EDITOR'S NOTE: Sarah Grebowski, a 2005 graduate of Girls Preparatory School, is living in Cairo, Egypt. She has observed the citizen protests since they began. She is contributing occasional dispatches about the events there.
The pace at which events in Egypt are changing has not ceased to amaze me.
Each day since the protests started, I insisted to friends and family back home that anti-Americanism was not a part of the equation in this mass uprising.
The Egyptian people were fiercely focused on their struggle with President Hosni Mubarak; they paid no mind to Americans, Western governments, famed opposition figure Mohamed ElBaradei, or any other peripheral actors that would distract them from the true focus of their activism.
This sense of security that foreigners attending the protests in Cairo had enjoyed was shattered Wednesday and Thursday.
As Mubarak's security forces redeployed throughout the city in the form of armed mobs, journalists of all types from both the Western and Arab media were harassed, detained and beaten.
According to news reports, at least 20 journalists were captured within 24 hours. Passports and camera equipment were confiscated. An ABC News crew was carjacked and threatened. Even Anderson Cooper was beaten up.
Government propaganda broadcast over state-run television channels had instructed Egyptians that it was foreign elements -- journalists, spies posing as journalists and straight-up spies -- who were sowing seeds of unrest in their country.
I was accused of being the latter. On Thursday, I attempted to at least get close to the action in and around Tahrir Square.
As soon as I crossed the bridge onto the side of the Nile River where downtown Cairo rests, I was immediately pulled aside by young men carrying sticks and other ragtag weapons. These men seized my passport and delivered me to a larger and more aggressive group that surrounded me.
"Are you a journalist?" they demanded.
I explained to them that no, I was simply a foreigner who wanted to observe the protests.
"Are you a spy?" they spat.
To me, the accusation was laughable. But they were not playing games.
I asked them why it was so unreasonable that I would want to go past the army tanks into downtown to watch what was taking place. After all, they were letting fellow Egyptians through the makeshift checkpoint.
"This is between Egyptians now," they shouted, and gave me a stern warning: Go home immediately and don't come back.
My experience took place early in the day when tensions hadn't yet peaked. But on Wednesday and Thursday, foreigners had experiences harrowing enough to make even the bravest among them catch an early flight out of Cairo on Friday. Correspondents who have covered all types of civil unrest and political turmoil were spooked.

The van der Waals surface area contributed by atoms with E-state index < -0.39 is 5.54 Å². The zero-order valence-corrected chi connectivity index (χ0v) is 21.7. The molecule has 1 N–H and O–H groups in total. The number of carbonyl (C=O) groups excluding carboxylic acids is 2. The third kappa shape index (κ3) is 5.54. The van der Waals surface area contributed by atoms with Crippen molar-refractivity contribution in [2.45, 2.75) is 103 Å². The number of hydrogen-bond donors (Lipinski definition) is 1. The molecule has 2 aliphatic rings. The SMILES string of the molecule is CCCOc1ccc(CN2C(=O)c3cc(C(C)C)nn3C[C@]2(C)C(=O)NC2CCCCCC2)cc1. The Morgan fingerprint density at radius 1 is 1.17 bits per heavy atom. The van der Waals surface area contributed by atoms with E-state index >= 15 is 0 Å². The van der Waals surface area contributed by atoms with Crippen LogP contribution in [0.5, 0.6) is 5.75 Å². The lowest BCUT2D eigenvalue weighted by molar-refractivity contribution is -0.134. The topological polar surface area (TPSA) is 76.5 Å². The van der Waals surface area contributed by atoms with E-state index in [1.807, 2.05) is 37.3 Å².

In addition to the mob mentality that overtook parts of downtown Cairo, state propaganda implicating foreigners in the country's state of turmoil also proved effective in many residential neighborhoods.
But to my disbelief, Egypt did another about-face Friday -- this time from hostility back to hospitality.
A fellow journalist and I cautiously approached downtown Friday morning after noticing that pro-Mubarak mobs had disappeared. There were far fewer consequences to carrying a Western passport than in previous days.
Eventually, we successfully crossed Qasr al-Nil bridge, where a military and civilian-run checkpoint was allowing people in Tahrir Square (although under tight security).
My first surprising observation was that foreigners and journalists were given priority in the long line waiting to enter Tahrir Square.
We were allowed to enter safely and quickly. Egyptian men stepped aside for me to pass and the Egyptian women who checked my ID and patted me down for weapons (a routine procedure at civilian checkpoints) smiled at me and welcomed me. One woman even looked me in the eye and said, "Thank you for coming today." I had to pinch myself to make sure I wasn't dreaming.
Egyptians in the square were similarly appreciative that the terror of the last two days hadn't driven away all foreigners and journalists.
These pro-democracy demonstrators were never among those that were causing harm; most foreigners were targeted by pro-Mubarak forces in side streets leading to and away from downtown.
However, I received more welcoming smiles, gestures of respect, and playful "where are you from's" than any other day.
Perhaps the most memorable moment of the day occurred in the middle of the bustling Tahrir crowd. Seeing me approach, an Egyptian man who was a devout Muslim, judging by his conservative dress (a brown robe, long beard, and head covering), caught my gaze.
He smiled and bowed his head, simply saying, "Thank you very much."
-- Sarah Grebowski